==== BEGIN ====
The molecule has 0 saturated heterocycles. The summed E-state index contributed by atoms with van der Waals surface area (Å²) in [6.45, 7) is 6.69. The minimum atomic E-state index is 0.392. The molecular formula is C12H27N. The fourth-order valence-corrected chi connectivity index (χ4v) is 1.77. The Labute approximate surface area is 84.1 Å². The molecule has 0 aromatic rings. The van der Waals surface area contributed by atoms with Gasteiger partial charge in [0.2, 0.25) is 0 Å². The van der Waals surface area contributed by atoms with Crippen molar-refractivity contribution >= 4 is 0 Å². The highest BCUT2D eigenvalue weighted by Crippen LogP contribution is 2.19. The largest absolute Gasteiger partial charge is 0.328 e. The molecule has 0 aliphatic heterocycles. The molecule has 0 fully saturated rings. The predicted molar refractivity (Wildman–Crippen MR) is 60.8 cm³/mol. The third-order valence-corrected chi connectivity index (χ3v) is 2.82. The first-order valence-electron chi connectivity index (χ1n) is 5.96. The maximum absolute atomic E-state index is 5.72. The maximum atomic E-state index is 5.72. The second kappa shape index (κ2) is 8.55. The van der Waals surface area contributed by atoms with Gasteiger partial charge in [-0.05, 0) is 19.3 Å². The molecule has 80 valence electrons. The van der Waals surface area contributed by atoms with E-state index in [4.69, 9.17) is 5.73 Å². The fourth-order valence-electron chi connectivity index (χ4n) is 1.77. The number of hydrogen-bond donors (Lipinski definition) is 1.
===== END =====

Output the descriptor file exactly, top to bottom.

The molecule has 0 saturated heterocycles. The summed E-state index contributed by atoms with van der Waals surface area (Å²) in [6.45, 7) is 6.69. The minimum atomic E-state index is 0.392. The molecular formula is C12H27N. The fourth-order valence-corrected chi connectivity index (χ4v) is 1.77. The Labute approximate surface area is 84.1 Å². The molecule has 0 aromatic rings. The van der Waals surface area contributed by atoms with Gasteiger partial charge in [0.2, 0.25) is 0 Å². The van der Waals surface area contributed by atoms with Crippen molar-refractivity contribution >= 4 is 0 Å². The highest BCUT2D eigenvalue weighted by Crippen LogP contribution is 2.19. The largest absolute Gasteiger partial charge is 0.328 e. The molecule has 0 aliphatic heterocycles. The molecule has 0 fully saturated rings. The predicted molar refractivity (Wildman–Crippen MR) is 60.8 cm³/mol. The third-order valence-corrected chi connectivity index (χ3v) is 2.82. The first-order valence-electron chi connectivity index (χ1n) is 5.96. The maximum absolute atomic E-state index is 5.72. The maximum atomic E-state index is 5.72. The second kappa shape index (κ2) is 8.55. The van der Waals surface area contributed by atoms with Gasteiger partial charge in [-0.05, 0) is 19.3 Å². The molecule has 80 valence electrons. The van der Waals surface area contributed by atoms with E-state index in [4.69, 9.17) is 5.73 Å². The fourth-order valence-electron chi connectivity index (χ4n) is 1.77. The number of hydrogen-bond donors (Lipinski definition) is 1.